Certification of Reserves
Certification of Reserves

 

Reserves & Resources

Download the Reserve and Economic Evaluation of Oil and Gas Properties documents below:

 

 

 

Defined Terms

Reserves

Reserves are those quantities of petroleum anticipated to be commercially recoverable by application of development projects to known accumulations from a given date forward under defined conditions. Reserves must further satisfy four criteria: they must be discovered, recoverable, commercial, and remaining (as of the evaluation date) based on the development project(s) applied. Reserves are further categorized in accordance with the level of certainty associated with the estimates and may be sub-classified based on project maturity and/or characterized by development and production status.

Proved Reserves are those quantities of petroleum, which by analysis of geosciences and engineering data, can be estimated with reasonable certainty to be commercially recoverable, from a given date forward, from known reservoirs and under defined economic conditions, operating methods and government regulations.

Probable Reserves are those additional Reserves which analysis of geosciences and engineering data indicate are less likely to be recovered than Proved Reserves but more certain to be recovered than Possible Reserves.

Possible Reserves are those additional Reserves which analysis of geosciences and engineering data indicate are less likely to be recoverable than Probable Reserves. There is a 10% probability that the quantities actually recovered will equal or exceed the sum of proved plus probable plus possible Reserves.

 

Resources

Contingent Resources are those quantities of petroleum that are estimated, as of a given date, to be potentially recoverable from known accumulations using established technology or technology under development, but which are not yet considered mature enough for commercial development because of one or more contingencies. Contingencies may include factors such as economic, legal, environmental, political, and regulatory matters, or a lack of markets. Contingent Resources are further categorized into low case (1C), best case (2C) and high case (3C) according to the level of certainty associated with the estimates and may be sub-classified based on economic viability.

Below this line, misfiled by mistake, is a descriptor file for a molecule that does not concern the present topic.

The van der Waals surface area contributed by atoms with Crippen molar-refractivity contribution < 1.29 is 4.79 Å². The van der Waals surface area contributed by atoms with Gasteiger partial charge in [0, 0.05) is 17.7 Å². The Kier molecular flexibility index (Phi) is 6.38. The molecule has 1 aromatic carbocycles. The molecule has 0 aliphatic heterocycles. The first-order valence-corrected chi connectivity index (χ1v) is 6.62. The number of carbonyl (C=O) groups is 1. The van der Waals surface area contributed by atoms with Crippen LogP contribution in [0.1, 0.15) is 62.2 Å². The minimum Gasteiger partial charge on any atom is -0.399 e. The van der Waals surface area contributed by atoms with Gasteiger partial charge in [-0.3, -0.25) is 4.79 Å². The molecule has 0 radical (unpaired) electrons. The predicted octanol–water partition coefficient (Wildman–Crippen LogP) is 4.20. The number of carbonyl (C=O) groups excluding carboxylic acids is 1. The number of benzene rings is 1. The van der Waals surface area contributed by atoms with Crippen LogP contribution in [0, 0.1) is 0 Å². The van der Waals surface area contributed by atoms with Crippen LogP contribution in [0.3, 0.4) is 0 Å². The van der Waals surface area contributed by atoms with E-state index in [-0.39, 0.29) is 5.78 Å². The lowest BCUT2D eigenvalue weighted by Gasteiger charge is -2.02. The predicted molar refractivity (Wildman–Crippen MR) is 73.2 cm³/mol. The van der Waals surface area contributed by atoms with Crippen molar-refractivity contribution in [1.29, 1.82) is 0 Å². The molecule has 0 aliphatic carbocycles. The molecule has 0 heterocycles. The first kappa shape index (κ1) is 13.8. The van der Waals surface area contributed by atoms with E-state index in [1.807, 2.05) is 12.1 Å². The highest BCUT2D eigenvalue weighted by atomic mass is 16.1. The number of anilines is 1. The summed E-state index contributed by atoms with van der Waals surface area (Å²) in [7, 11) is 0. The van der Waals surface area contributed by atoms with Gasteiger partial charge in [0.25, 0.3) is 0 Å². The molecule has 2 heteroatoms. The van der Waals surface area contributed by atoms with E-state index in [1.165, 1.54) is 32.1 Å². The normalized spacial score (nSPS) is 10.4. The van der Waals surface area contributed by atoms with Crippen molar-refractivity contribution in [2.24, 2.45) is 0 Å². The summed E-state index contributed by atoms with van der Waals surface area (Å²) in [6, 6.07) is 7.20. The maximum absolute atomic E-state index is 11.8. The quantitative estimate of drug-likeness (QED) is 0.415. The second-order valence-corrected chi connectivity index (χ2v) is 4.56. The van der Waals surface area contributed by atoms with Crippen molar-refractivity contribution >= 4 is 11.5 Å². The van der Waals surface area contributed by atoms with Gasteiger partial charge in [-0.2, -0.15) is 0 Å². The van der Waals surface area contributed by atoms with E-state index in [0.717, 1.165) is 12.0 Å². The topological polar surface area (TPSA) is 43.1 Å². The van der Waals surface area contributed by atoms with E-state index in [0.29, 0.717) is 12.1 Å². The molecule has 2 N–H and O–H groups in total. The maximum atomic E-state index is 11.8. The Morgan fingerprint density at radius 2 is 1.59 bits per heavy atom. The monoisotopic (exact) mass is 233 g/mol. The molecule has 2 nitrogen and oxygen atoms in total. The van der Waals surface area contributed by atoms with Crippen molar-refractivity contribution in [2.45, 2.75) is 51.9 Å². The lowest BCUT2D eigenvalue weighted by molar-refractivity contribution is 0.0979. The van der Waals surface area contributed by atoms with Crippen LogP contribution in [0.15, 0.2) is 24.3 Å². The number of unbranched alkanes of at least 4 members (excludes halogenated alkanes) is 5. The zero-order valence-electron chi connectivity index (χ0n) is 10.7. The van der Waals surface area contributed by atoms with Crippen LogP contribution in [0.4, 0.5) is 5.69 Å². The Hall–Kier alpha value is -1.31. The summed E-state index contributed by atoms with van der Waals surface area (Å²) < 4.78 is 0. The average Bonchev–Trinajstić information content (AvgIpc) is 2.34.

Prospective Resources are those quantities of petroleum estimated, as of a given date, to be potentially recoverable from undiscovered accumulations by application of future development projects. Prospective Resources have both an associated chance of discovery and a chance of development. Prospective Resources are further subdivided in accordance with the level of certainty associated with recoverable estimates assuming their discovery and development and may be sub-classified based on project maturity.

Low Estimate is considered to be a conservative estimate of the quantity that will actually be recovered. It is likely that the actual remaining quantities recovered will exceed the low estimate. If probabilistic methods are used, there should be at least a 90 percent probability (P90) that the quantities recovered will equal or exceed the low estimate.

Best Estimate is considered to be the best estimate of the quantity that will actually be recovered. It is likely that the actual remaining quantities recovered will be greater or less than the best estimate. If probabilistic methods are used, there should be a 50 percent probability (P50) that the quantities recovered will equal or exceed the best estimate.

High Estimate is considered to be an optimistic estimate of the quantity that will actually be recovered. It is unlikely that the actual remaining quantities recovered will exceed the high estimate. If probabilistic methods are used, there should be at least a 10 percent probability (P10) that the quantities recovered will equal or exceed the high estimate.